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COVID-19 Advisory: Pandemic Models

April 6, 2020
To: All Employees
From: Pandemic Working Group
Re: COVID-19 – Pandemic Models

Imperial College COVID Models. As many of you may have already read, public officials are focused on trying to control the pandemic to ensure that it does not overwhelm our hospital system. This effort is based, in part, upon studies such as the one written by epidemic experts at Imperial College. In a report dated March 16, 2020, their epidemiologists prepared a model on the pandemic which predicted the rate of spread in both the US and Great Britain and mapped COVID cases against available hospital beds.

According to the study, the best way to end the pandemic is to develop a vaccine. However, this can take 12 to 18 months. In the meantime, we use other measures to “suppress” or “flatten” the pandemic curve. On the graph below, the authors demonstrate that the more controls we put in place – starting at “do nothing,” (the highest curve) and adding successive controls as you move down – the better we can control the spread and keep it within our hospitals’ capacity.

Bottom Line
There are a lot of moving parts to this pandemic, and these variables make it difficult to predict outcomes. Both here and abroad, COVID health orders of varying descriptions have been issued at different times in different regions. Domestically, the rate of the pandemic’s growth now varies by state; over the past day, detections have grown by 14% in Louisiana, 8% in New York and 4% in California. On the brighter side, hospital resources have, on average, improved in urban areas. Further, you are hearing that cases in New York may “peak” in a week or so and, in the U.S., in two weeks or so. To all of this, we can say this much: if the Imperial College study is to be believed, one can expect that, even after the curves begin to flatten, we will likely have to maintain and adjust social controls for a period of time, while continuing to track relevant data.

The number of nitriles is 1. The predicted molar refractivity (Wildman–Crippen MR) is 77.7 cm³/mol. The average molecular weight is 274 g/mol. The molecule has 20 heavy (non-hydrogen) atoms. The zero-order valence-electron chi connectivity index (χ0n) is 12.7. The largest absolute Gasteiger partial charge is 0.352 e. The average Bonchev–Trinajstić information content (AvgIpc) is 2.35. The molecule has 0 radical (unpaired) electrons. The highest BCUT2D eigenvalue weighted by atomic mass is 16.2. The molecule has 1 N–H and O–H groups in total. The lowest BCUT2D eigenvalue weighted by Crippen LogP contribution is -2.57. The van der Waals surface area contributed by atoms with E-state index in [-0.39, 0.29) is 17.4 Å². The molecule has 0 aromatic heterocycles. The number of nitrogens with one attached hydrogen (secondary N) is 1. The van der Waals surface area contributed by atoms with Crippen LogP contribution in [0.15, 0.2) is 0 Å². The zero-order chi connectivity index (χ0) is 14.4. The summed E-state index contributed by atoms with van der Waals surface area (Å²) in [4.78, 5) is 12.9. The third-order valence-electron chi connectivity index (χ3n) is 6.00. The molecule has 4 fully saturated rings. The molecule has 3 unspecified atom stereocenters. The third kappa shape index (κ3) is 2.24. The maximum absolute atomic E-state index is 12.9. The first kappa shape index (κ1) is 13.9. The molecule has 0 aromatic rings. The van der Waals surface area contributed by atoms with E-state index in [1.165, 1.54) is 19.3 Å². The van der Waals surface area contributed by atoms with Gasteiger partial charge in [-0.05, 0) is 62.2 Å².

Tomorrow we will cover certain unique aspects of the coronavirus as well as the stringent measures that have been taken by South Korea to control the pandemic.

If you have questions on any of these matters, please contact either Kelly Willmott ( or Tim Donnelly (

  COVID-19 Advisory: Pandemic Models